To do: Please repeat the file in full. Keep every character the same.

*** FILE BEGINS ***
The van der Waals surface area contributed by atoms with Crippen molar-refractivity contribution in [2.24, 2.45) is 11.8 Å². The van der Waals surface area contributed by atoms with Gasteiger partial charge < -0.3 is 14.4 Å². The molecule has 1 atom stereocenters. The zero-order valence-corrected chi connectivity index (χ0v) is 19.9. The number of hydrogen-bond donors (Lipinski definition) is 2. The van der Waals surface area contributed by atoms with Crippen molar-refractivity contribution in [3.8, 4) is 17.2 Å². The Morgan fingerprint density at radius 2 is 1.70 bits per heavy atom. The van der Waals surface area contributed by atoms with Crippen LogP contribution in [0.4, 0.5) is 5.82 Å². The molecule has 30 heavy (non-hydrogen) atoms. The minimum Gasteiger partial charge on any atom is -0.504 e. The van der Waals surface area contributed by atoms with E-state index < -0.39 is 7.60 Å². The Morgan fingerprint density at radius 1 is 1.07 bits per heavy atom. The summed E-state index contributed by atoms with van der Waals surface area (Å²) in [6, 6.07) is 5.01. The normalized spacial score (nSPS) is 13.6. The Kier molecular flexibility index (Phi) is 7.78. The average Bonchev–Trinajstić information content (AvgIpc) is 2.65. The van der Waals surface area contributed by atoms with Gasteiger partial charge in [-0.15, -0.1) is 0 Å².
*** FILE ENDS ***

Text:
The van der Waals surface area contributed by atoms with Crippen molar-refractivity contribution in [2.24, 2.45) is 11.8 Å². The van der Waals surface area contributed by atoms with Gasteiger partial charge < -0.3 is 14.4 Å². The molecule has 1 atom stereocenters. The zero-order valence-corrected chi connectivity index (χ0v) is 19.9. The number of hydrogen-bond donors (Lipinski definition) is 2. The van der Waals surface area contributed by atoms with Crippen molar-refractivity contribution in [3.8, 4) is 17.2 Å². The Morgan fingerprint density at radius 2 is 1.70 bits per heavy atom. The van der Waals surface area contributed by atoms with Crippen LogP contribution in [0.4, 0.5) is 5.82 Å². The molecule has 30 heavy (non-hydrogen) atoms. The minimum Gasteiger partial charge on any atom is -0.504 e. The van der Waals surface area contributed by atoms with E-state index < -0.39 is 7.60 Å². The Morgan fingerprint density at radius 1 is 1.07 bits per heavy atom. The summed E-state index contributed by atoms with van der Waals surface area (Å²) in [6, 6.07) is 5.01. The normalized spacial score (nSPS) is 13.6. The Kier molecular flexibility index (Phi) is 7.78. The average Bonchev–Trinajstić information content (AvgIpc) is 2.65. The van der Waals surface area contributed by atoms with Gasteiger partial charge in [-0.15, -0.1) is 0 Å².